“It’s amazing. It’s been a long journey but it was a worthwhile effort and it’s going to bring something to our community that will have a tremendous impact. We couldn’t have done it without the community. We just had so much support that it’s overwhelming,” said Peele.
New Bern Alderman Jeffrey Odham, a member of the CarolinaEast Health System Board of Directors, said the Cancer Center was the culmination of a years-long process.
“It’s a longtime coming and it was not without its challenges, to say the least. But the staff did a great job getting everything together. This is truly monumental for New Bern, there’s no doubt about that,” said Odham.
Local realtor Steve Tyson said the Cancer Center exceeded his expectations.
“This is one of the most incredible architectural structures I’ve ever been in. If you have to have cancer this is going to be a nice place to go, it’s peaceful,” he commented. “It’s going to be a great asset to this community.”
According to information from CarolinaEast Health System, annually more than 2,600 new cancers occur in Craven, Jones, Pamlico, Lenoir, Carteret, Onslow and Beaufort counties combined. CarolinaEast was the first provider in coastal North Carolina to offer radiation therapy beginning in 1977.
During a program following the Cancer Center tour, Dr. Ray Leggett, president/CEO, CarolinaEast Health Systems, thanked donors and board members, including the Harold H. Bate Foundation, the SECU Foundation, Champ and ET Mitchell, and Reba Aylward. Leggett also recognized the work of the CarolinaEast staff and spoke about the impact the new Cancer Center will have locally.
“What you’re doing makes a difference in people’s lives. Thank you for your remarkable commitment and for sharing in our vision of cancer care in this region. It’s a proud day,” said Leggett. “I hope none of you ever have to set foot in that building again, but unfortunately some of us sitting here today will need that comprehensive cancer center at some point in the future.”
“He wore it on his sleeve every day that he wanted this to be the finest healthcare facility there was anywhere in the state of North Carolina,” said Hardison. “We have a terrific dedicated staff who have pulled this together and for that we are deeply appreciative.”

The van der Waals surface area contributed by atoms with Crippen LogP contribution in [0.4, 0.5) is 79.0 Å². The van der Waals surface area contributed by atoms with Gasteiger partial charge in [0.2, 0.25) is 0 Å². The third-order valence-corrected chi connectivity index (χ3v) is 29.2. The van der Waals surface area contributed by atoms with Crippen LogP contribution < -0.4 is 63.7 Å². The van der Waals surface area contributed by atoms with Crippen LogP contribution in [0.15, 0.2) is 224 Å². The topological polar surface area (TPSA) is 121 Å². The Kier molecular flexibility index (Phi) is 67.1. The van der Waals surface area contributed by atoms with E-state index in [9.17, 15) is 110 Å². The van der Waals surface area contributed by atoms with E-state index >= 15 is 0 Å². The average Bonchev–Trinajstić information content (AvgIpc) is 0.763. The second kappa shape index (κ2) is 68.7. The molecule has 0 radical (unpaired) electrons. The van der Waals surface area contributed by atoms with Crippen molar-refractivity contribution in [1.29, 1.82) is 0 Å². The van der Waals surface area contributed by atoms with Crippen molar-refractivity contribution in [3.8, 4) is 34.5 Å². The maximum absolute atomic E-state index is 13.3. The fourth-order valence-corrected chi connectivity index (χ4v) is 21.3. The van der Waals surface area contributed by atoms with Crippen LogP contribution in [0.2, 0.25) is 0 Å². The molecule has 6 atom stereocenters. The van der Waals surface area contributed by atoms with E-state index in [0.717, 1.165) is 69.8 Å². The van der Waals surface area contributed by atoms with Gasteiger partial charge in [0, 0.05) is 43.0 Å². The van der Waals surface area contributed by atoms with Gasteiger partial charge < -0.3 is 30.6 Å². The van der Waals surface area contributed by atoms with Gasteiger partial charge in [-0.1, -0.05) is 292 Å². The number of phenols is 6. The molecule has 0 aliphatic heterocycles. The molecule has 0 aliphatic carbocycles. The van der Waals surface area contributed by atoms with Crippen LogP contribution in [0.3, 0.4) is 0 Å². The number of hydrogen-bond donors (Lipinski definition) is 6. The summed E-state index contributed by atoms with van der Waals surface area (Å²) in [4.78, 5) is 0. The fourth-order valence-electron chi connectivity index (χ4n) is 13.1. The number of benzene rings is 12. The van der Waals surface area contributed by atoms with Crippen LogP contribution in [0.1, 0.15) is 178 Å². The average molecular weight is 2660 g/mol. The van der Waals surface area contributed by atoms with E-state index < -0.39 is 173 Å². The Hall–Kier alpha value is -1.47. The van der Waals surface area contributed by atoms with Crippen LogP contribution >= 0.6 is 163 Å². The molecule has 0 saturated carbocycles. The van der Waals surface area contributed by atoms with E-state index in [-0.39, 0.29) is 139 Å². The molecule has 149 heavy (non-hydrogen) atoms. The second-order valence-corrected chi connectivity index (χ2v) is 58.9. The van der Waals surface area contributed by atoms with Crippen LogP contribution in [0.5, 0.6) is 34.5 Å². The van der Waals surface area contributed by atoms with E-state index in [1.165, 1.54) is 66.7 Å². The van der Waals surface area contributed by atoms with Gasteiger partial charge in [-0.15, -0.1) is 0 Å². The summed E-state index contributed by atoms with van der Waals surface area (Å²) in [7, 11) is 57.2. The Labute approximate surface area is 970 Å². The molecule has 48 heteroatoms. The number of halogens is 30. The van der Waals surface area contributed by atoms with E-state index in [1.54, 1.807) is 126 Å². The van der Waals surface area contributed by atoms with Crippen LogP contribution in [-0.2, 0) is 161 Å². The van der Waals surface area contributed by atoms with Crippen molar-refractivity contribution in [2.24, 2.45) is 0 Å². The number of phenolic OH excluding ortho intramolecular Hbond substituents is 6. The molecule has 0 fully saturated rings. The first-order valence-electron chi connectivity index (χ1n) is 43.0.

Hardison also spoke about the difficulties health care facilities like CarolinEast face in the 21st century.
“We don’t know who’s going to come in the door and we don’t know if they can pay or not, but they get the same healthcare regardless. We spent about the same amount of money on the cancer center as we spent on free healthcare last year for those who could not or would not pay, and we do that every year and it’s a challenge for community hospitals,” noted Hardison.
UNC Health Care CEO Dr. Wesley Burks described the new Cancer Center as an “amazing feat.” He said he had recently gained a new appreciation for the work done by cancer care facilities.
“Two years ago my wife developed breast cancer. She had four surgeries within a year. So I’ve been in a waiting room in a different way than I was three years ago,” he commented. “As a physician and as a leader of the healthcare system, I see things differently now.”
Bibianna Contti, a member of the SECU Advisory Board, said she was excited to have a state of the art cancer care facility in New Bern.
“It just warms my heart to know that my friends and family can stay local right here in New Bern and not go to Chapel Hill or Greenville but stay right here where we can take care of our own,” said Contti. “New Bern needed this.”
2019 Colors for Cancer to benefit Journey of Hope/in New Bern
A 10K/5K/1 Mile powdered COLOR run to benefit the Journey of Hope Cancer Support Center.
2019 Craig Brake Memorial Colors 4 Cancer 10k, 5k and 1 mile run/walk is a color run which benefits the Journey of Hope Cancer Support Center in New Bern, NC. Journey of Hope helps patients and families cope with the emotional, physical, and psychological effects of cancer by offering programs such as peer support groups, survivorship program, art therapy, yoga/exercise, and other various programs. We are a comprehensive cancer resource center in Eastern North Carolina for people with cancer and their caregivers, to let them know they are not alone and we are here to support them in all aspects of this journey. We are a non for profit organization that supports 100% LOCAL people/families. >>READ MORE